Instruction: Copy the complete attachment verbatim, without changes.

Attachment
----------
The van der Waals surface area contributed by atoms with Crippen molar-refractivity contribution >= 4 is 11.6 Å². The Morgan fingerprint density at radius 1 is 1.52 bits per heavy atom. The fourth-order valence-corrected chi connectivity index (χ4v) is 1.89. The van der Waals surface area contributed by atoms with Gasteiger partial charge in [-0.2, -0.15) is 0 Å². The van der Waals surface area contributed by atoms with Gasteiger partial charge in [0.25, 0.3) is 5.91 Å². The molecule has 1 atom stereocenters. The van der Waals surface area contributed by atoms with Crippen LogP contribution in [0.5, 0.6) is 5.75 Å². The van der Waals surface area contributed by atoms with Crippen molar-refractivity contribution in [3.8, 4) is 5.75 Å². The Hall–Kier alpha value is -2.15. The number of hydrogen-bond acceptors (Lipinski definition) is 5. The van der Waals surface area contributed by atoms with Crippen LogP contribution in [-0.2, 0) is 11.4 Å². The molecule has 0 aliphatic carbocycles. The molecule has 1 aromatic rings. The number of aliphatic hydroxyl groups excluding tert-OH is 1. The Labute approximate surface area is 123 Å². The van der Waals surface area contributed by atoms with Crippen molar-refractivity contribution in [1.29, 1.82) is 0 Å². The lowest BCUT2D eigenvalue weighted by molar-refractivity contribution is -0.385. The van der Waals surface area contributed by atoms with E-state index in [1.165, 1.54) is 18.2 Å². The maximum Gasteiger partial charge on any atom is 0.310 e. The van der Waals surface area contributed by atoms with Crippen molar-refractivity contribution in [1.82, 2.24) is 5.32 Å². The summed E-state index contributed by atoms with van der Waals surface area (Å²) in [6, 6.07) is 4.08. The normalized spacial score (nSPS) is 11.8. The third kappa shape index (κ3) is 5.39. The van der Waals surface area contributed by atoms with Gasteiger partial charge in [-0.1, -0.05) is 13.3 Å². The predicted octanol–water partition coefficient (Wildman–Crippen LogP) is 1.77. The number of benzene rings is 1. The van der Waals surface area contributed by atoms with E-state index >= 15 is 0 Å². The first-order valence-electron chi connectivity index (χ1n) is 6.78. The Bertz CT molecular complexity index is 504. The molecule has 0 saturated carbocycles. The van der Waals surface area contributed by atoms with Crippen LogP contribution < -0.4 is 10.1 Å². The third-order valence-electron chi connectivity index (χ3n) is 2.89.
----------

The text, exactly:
The van der Waals surface area contributed by atoms with Crippen molar-refractivity contribution >= 4 is 11.6 Å². The Morgan fingerprint density at radius 1 is 1.52 bits per heavy atom. The fourth-order valence-corrected chi connectivity index (χ4v) is 1.89. The van der Waals surface area contributed by atoms with Gasteiger partial charge in [-0.2, -0.15) is 0 Å². The van der Waals surface area contributed by atoms with Gasteiger partial charge in [0.25, 0.3) is 5.91 Å². The molecule has 1 atom stereocenters. The van der Waals surface area contributed by atoms with Crippen LogP contribution in [0.5, 0.6) is 5.75 Å². The van der Waals surface area contributed by atoms with Crippen molar-refractivity contribution in [3.8, 4) is 5.75 Å². The Hall–Kier alpha value is -2.15. The number of hydrogen-bond acceptors (Lipinski definition) is 5. The van der Waals surface area contributed by atoms with Crippen LogP contribution in [-0.2, 0) is 11.4 Å². The molecule has 0 aliphatic carbocycles. The molecule has 1 aromatic rings. The number of aliphatic hydroxyl groups excluding tert-OH is 1. The Labute approximate surface area is 123 Å². The van der Waals surface area contributed by atoms with Crippen molar-refractivity contribution in [1.29, 1.82) is 0 Å². The lowest BCUT2D eigenvalue weighted by molar-refractivity contribution is -0.385. The van der Waals surface area contributed by atoms with E-state index in [1.165, 1.54) is 18.2 Å². The maximum Gasteiger partial charge on any atom is 0.310 e. The van der Waals surface area contributed by atoms with Crippen molar-refractivity contribution in [1.82, 2.24) is 5.32 Å². The summed E-state index contributed by atoms with van der Waals surface area (Å²) in [6, 6.07) is 4.08. The normalized spacial score (nSPS) is 11.8. The third kappa shape index (κ3) is 5.39. The van der Waals surface area contributed by atoms with Gasteiger partial charge in [-0.1, -0.05) is 13.3 Å². The predicted octanol–water partition coefficient (Wildman–Crippen LogP) is 1.77. The number of benzene rings is 1. The van der Waals surface area contributed by atoms with E-state index >= 15 is 0 Å². The first-order valence-electron chi connectivity index (χ1n) is 6.78. The Bertz CT molecular complexity index is 504. The molecule has 0 saturated carbocycles. The van der Waals surface area contributed by atoms with Crippen LogP contribution < -0.4 is 10.1 Å². The third-order valence-electron chi connectivity index (χ3n) is 2.89.